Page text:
logo Burngreave Messenger Issue 33 - August 2003.
 
     

Wheelchair access on Verdon St shops
by Gaby Spinks

Paul Mortby has lived in Burngreave for eight years, and during that time he has campaigned actively for better access to local shops.

As wheelchair users he and his partner Serisa have real problems doing ordinary things like going to the corner shop, which has no ramp. “It’s not just wheelchair users,” said Paul, “the elderly and parents with prams and pushchairs have problems too”.

Everyone he has spoken to has promised him they’d sort it all out. He even got a visit from the Lib Dem candidate two weeks before the last local elections. He took the paperwork with him and neither he nor Paul’s paperwork have been seen since.

When Paul first moved into the area he had to get certain things sorted out. The road outside his house was cobbled with was pretty uncomfortable in a wheelchair, street signs were also installed so that taxi drivers knew where he lived. He arranged for dropped curbs to be put in pavements and more street lighting and disabled parking bay outside the shops, so why has he come to a halt over the ramp into local shops?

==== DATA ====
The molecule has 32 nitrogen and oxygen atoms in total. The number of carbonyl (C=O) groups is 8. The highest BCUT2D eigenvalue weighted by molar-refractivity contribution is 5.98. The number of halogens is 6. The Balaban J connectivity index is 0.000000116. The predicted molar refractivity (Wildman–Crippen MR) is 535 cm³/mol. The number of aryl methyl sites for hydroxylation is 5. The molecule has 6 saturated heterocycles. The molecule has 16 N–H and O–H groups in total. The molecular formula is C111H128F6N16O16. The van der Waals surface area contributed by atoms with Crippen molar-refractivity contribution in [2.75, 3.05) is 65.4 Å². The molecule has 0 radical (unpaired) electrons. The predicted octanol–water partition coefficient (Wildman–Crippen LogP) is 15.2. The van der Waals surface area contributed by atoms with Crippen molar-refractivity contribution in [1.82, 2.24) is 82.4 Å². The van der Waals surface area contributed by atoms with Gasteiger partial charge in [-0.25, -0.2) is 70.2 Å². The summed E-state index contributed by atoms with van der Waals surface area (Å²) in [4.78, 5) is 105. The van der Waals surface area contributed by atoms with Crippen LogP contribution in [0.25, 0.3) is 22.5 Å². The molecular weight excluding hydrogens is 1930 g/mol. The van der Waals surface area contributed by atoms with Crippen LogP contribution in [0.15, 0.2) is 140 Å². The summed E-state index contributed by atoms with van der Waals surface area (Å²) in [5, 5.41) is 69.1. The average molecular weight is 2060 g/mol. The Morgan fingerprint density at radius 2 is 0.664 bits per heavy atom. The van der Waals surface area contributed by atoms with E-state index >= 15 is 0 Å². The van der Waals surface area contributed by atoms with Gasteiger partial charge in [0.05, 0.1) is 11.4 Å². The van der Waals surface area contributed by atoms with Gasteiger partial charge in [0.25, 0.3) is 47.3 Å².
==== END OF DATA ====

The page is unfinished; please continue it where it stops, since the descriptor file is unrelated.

We received this offical comment from Deputy Leader, Councillor Steve Jones, who said: “Paul and I have been campaigning for years to resolve the issue of access for wheelchairs and pushchairs to the shops at Burngreave. I am equally frustrated by the lack of action and will be taking this up personally with the Council’s Chief Executive, Bob Kerslake.”

Waiting outside the Post Office other customers don’t realize that Paul and Serisa are in the queue, but neither of them can get inside. They have to wait till one of the postal workers can come out to see them. They are forced to carry out their private business on the street. “It’s not dignified to sit outside shops in all weathers and it’s not safe” said Serisa. Ironically, inside the Post Office there is a sign telling customers to be aware of other’s privacy.

I asked them what would improve their lives in Burngreave. Both said a pub with a disabled toilet that they could access easily – currently they have to catch a taxi to The Sportsman as it has a side entrance that has no steps. Also a fully-accessible bus service on a regular basis, and accessible doctors, shops and other facilities close by.

Are they asking too much? I don’t think so, what do you think?

contact us: messenger@burngreave.net

 

 

Paul and Serisa.
As wheelchair users Paul and his partner Serisa have real problems doing ordinary things like going to the corner shop
   
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